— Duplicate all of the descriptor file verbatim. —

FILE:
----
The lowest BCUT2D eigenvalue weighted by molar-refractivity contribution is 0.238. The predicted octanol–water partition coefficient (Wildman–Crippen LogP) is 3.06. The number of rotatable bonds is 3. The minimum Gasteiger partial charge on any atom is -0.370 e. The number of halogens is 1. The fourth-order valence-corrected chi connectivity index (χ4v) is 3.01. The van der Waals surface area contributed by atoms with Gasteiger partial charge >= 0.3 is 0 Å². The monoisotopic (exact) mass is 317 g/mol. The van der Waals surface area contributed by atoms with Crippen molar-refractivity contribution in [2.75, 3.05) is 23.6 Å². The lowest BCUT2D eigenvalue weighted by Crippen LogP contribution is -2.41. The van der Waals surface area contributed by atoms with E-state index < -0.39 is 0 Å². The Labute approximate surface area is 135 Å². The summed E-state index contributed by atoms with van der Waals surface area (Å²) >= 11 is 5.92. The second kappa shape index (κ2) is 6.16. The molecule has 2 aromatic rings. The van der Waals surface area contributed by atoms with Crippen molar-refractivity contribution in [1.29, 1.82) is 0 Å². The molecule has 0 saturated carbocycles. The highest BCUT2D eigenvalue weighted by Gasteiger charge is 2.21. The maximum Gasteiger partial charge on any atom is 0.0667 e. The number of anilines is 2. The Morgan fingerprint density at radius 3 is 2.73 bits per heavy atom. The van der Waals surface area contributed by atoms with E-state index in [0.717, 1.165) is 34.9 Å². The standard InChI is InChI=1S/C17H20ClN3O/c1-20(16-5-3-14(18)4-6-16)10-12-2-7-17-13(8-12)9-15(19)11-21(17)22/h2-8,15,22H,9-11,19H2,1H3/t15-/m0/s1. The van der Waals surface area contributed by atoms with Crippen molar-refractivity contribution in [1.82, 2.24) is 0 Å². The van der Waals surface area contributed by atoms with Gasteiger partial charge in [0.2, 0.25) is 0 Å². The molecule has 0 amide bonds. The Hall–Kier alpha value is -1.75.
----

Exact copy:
The lowest BCUT2D eigenvalue weighted by molar-refractivity contribution is 0.238. The predicted octanol–water partition coefficient (Wildman–Crippen LogP) is 3.06. The number of rotatable bonds is 3. The minimum Gasteiger partial charge on any atom is -0.370 e. The number of halogens is 1. The fourth-order valence-corrected chi connectivity index (χ4v) is 3.01. The van der Waals surface area contributed by atoms with Gasteiger partial charge >= 0.3 is 0 Å². The monoisotopic (exact) mass is 317 g/mol. The van der Waals surface area contributed by atoms with Crippen molar-refractivity contribution in [2.75, 3.05) is 23.6 Å². The lowest BCUT2D eigenvalue weighted by Crippen LogP contribution is -2.41. The van der Waals surface area contributed by atoms with E-state index < -0.39 is 0 Å². The Labute approximate surface area is 135 Å². The summed E-state index contributed by atoms with van der Waals surface area (Å²) >= 11 is 5.92. The second kappa shape index (κ2) is 6.16. The molecule has 2 aromatic rings. The van der Waals surface area contributed by atoms with Crippen molar-refractivity contribution in [1.29, 1.82) is 0 Å². The molecule has 0 saturated carbocycles. The highest BCUT2D eigenvalue weighted by Gasteiger charge is 2.21. The maximum Gasteiger partial charge on any atom is 0.0667 e. The number of anilines is 2. The Morgan fingerprint density at radius 3 is 2.73 bits per heavy atom. The van der Waals surface area contributed by atoms with E-state index in [0.717, 1.165) is 34.9 Å². The standard InChI is InChI=1S/C17H20ClN3O/c1-20(16-5-3-14(18)4-6-16)10-12-2-7-17-13(8-12)9-15(19)11-21(17)22/h2-8,15,22H,9-11,19H2,1H3/t15-/m0/s1. The van der Waals surface area contributed by atoms with Crippen molar-refractivity contribution in [1.82, 2.24) is 0 Å². The van der Waals surface area contributed by atoms with Gasteiger partial charge in [0.2, 0.25) is 0 Å². The molecule has 0 amide bonds. The Hall–Kier alpha value is -1.75.